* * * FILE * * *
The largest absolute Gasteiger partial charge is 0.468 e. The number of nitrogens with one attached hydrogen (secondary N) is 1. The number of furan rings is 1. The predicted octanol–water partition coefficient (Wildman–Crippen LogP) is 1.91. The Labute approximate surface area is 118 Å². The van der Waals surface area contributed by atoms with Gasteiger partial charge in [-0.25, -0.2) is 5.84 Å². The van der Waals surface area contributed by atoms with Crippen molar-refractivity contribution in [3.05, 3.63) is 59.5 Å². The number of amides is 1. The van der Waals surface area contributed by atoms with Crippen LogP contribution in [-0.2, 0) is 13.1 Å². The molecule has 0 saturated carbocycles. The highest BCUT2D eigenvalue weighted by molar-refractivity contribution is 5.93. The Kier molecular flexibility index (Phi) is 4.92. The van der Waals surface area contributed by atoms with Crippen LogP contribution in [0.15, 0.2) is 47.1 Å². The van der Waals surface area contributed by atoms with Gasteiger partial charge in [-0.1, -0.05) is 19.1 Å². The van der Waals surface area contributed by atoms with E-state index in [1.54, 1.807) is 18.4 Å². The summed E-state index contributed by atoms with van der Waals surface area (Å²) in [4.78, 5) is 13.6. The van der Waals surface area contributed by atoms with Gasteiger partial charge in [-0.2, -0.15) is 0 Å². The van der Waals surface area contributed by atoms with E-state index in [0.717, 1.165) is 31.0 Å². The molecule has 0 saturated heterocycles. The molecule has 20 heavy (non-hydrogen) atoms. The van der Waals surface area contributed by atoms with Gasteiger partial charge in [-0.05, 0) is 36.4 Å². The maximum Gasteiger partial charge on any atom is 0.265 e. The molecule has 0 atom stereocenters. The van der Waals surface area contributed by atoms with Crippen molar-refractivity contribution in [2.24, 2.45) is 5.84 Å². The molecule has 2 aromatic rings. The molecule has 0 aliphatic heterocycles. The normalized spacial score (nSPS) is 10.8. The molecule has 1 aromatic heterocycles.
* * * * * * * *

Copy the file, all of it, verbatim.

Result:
The largest absolute Gasteiger partial charge is 0.468 e. The number of nitrogens with one attached hydrogen (secondary N) is 1. The number of furan rings is 1. The predicted octanol–water partition coefficient (Wildman–Crippen LogP) is 1.91. The Labute approximate surface area is 118 Å². The van der Waals surface area contributed by atoms with Gasteiger partial charge in [-0.25, -0.2) is 5.84 Å². The van der Waals surface area contributed by atoms with Crippen molar-refractivity contribution in [3.05, 3.63) is 59.5 Å². The number of amides is 1. The van der Waals surface area contributed by atoms with Crippen LogP contribution in [-0.2, 0) is 13.1 Å². The molecule has 0 saturated carbocycles. The highest BCUT2D eigenvalue weighted by molar-refractivity contribution is 5.93. The Kier molecular flexibility index (Phi) is 4.92. The van der Waals surface area contributed by atoms with Crippen LogP contribution in [0.15, 0.2) is 47.1 Å². The van der Waals surface area contributed by atoms with Gasteiger partial charge in [-0.1, -0.05) is 19.1 Å². The van der Waals surface area contributed by atoms with E-state index in [1.54, 1.807) is 18.4 Å². The summed E-state index contributed by atoms with van der Waals surface area (Å²) in [4.78, 5) is 13.6. The van der Waals surface area contributed by atoms with Gasteiger partial charge in [-0.2, -0.15) is 0 Å². The van der Waals surface area contributed by atoms with E-state index in [0.717, 1.165) is 31.0 Å². The molecule has 0 saturated heterocycles. The molecule has 20 heavy (non-hydrogen) atoms. The van der Waals surface area contributed by atoms with Gasteiger partial charge in [-0.05, 0) is 36.4 Å². The maximum Gasteiger partial charge on any atom is 0.265 e. The molecule has 0 atom stereocenters. The van der Waals surface area contributed by atoms with Crippen molar-refractivity contribution in [2.24, 2.45) is 5.84 Å². The molecule has 2 aromatic rings. The molecule has 0 aliphatic heterocycles. The normalized spacial score (nSPS) is 10.8. The molecule has 1 aromatic heterocycles.